Jorge Peris
ZK/U (Zentrum für Kunst und Urbanistik), Siemensstraße 27, 10551 Berlin
Date: 26 mája, 2017


ZK/U (Zentrum für Kunst und Urbanistik), Siemensstraße 27, 10551 Berlin
kurátor: Lýdia Pribišová


with participation of:
Konstantin Bojanov, Jascha Fibich (, Family Worm (Judit Fischer, Miklós Mécs, András Zalavári), Oto Hudec, Andrea Kalinová, Patrick Laviolette, Jűrgen Rendl, Frauke Zeller & David Harris Smith (hitchBOT)

ZKU is pleased to present the group exhibition Autostop (artists: Jascha Fibich, Oto Hudec, Andrea Kalinová, Jűrgen Rendl, Family Worm (Judit Fischer, Miklós Mécs, András Zalavári), Frauke Zeller & David Harris Smith) curated by Lýdia Pribišová, accompanied by a discussion with the artists moderated by anthropologist Patrick Laviolette and a screening of the movie Avé (directed by Konstantin Bojanov), which is a part of Speisekino program in ZKU. For this project, various artists from around Europe, actively engaging in hitchhiking, were asked to present a work connected with this topic. The project consists of videos, performances, photographs, objects, film screenings, texts and discussion.

Until only recently, hitchhiking was a popular means of travelling for free, favored among young people, students and adventurers. Entire generations, now in their thirties to sixties, waited along roads, with wind in their hair, devising crazy strategies in order to draw attention and appear trustful. There are various motivations for using this alternative way of transport: an inability to pay for transportation, a lack of transportation options, and a desire for adventure and even ecological reasons. Various hitchhikers understand their way of travelling in a myriad of ways: as a holiday adventure, as a political statement, as a sport, as a school of life, and as a meditation but also as a sort of art. The action of hitchhiking is also an intervention into public space and is close to performance art as it deals with the emotions, corporeal engagement, body language and social interaction. The situation in the car is a dense combination of anonymity and intimacy. Hitchhiking is not always idyllic; it also has its dark and dangerous face – apart from the obligatory endless wait in the scorching sun or pouring rain, in their hitchhiking career, all travelers have had at least one dramatic experience. These tales became inspiration for various books and movies, among the most famous being On the Road by Jack Kerouac /1957/, and The Hitchhiker’s Guide To The Galaxy by Douglas Adams /1978/. The Hitcher is a 1986 road horror film directed by Robert Harmon and written by Eric Red, with a psychopathic hitchhiker as the central character.

The start of hitchhiking is connected with the spread of the automobile in the beginning of the 20th century, especially in USA. Fueled by unemployment after the war, a wider ownership of cars, and the improvement of the road infrastructure, hitchhiking increased in prominence and importance throughout the late 1920s. The majority of hitchhikers in the first decades were respectable and reputable: students or soldiers. The Second World War saw another steep increase in hitchhiking activity in the USA, as on the one hand consumption of tires and gasoline was restricted in a wartime effort, and on the other hand millions of men joined the armed forces and became the new privileged class of hitchhikers. After the war, the practice also started to gain popularity in Europe, first of all in Great Britain. In the 1950s, the practice became quite popular throughout Europe. It was frequently used by the beat generation and later by hippies, for which it had meaning of politicized signifying practice. It was emblematically charged with notions such as antiauthoritarianism and solidarity, and promoted as an ideational alternative to the societal fixation on efficiency and commerce.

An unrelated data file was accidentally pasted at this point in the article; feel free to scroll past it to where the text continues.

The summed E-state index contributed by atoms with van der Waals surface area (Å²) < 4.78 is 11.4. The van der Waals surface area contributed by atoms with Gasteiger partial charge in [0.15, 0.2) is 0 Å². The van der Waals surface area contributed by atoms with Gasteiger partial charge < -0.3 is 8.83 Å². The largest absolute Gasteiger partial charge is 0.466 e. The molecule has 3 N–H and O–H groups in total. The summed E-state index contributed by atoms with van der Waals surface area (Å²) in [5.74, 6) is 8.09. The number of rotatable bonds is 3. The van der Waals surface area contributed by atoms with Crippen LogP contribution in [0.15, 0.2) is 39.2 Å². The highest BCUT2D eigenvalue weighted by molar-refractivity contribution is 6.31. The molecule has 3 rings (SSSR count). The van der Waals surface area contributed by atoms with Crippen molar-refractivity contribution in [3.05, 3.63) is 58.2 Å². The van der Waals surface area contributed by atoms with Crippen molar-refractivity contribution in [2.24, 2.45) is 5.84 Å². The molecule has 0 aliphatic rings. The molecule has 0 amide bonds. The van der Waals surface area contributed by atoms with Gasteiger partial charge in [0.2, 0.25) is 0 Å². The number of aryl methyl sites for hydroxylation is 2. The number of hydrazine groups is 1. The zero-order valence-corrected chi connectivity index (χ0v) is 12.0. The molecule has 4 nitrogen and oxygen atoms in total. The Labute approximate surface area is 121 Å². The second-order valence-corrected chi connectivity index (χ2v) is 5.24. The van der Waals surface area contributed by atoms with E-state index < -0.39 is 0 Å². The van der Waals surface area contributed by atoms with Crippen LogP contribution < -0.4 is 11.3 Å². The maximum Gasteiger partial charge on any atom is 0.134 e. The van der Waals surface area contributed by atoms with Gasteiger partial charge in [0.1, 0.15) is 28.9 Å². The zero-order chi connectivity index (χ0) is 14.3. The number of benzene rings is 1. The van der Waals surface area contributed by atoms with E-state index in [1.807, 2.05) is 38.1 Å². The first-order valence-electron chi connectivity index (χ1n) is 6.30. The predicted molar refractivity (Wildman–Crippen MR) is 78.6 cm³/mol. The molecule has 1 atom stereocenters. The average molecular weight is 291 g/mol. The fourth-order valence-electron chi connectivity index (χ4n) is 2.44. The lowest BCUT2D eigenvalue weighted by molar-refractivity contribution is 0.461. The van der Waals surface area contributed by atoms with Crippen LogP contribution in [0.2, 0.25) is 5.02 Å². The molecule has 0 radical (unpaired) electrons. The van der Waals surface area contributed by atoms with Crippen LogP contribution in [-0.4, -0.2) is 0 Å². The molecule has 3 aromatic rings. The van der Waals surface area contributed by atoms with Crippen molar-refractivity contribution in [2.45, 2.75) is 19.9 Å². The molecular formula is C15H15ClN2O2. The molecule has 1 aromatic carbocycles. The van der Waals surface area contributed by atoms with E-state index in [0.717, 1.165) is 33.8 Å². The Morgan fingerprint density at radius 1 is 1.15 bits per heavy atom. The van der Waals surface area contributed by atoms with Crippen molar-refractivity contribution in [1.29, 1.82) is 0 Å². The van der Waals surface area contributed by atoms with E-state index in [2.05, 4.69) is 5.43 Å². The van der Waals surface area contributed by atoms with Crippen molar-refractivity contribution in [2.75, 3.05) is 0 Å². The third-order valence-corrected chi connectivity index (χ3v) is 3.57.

Today, hitchhiking is on the decline; people are more used to comfort, buying their own cars and using low-cost air carriers more frequently, but also due to the general deterioration of societal trust. Individualism in postindustrial neoliberal capitalism has contributed to an erosion of solidarity. The internet works for hitching as a double agent: with its spread, increased various platforms for ride sharing arose and consequently a large number of hitchhikers moved to this virtual sphere so we see fewer hitchhikers on the road. But on the other hand, they started to use the tools as hitchwiki and organized themselves into platforms such as,, or

Hitchhiking is, as Maike Mewes wrote in her diploma thesis (Riding with Strangers: An Ethnographic Inquiry into Contemporary Practices of European Hitchhikers, Hamburg, 2016) a catalyzer, an incubator of human relations, compressing social dynamics to a higher intensity, bringing to light the many implications of trust, risk, and security, our notions of charity and who deserves it, conceptions of gift and exchange, as well as perceptions of good and bad fortune. It features various ethical aspects, such as trust, altruism and empathy. The event Autostop aims to revive this multitasked social phenomenon and draw more attention to it.

18.00 opening of the show Autostop
19.00 – 20.00 dinner
20.00 discussion about hitchhiking with the artists moderated by anthropologist Patrick Laviolette and curator Lýdia Pribišová
21.00 guided tour in the show
21.30 introduction of the film Avé by the director Konstantin Bojanov
21.30 – 22.00 film projection

in collaboration with:
Supported by Slovak Art Council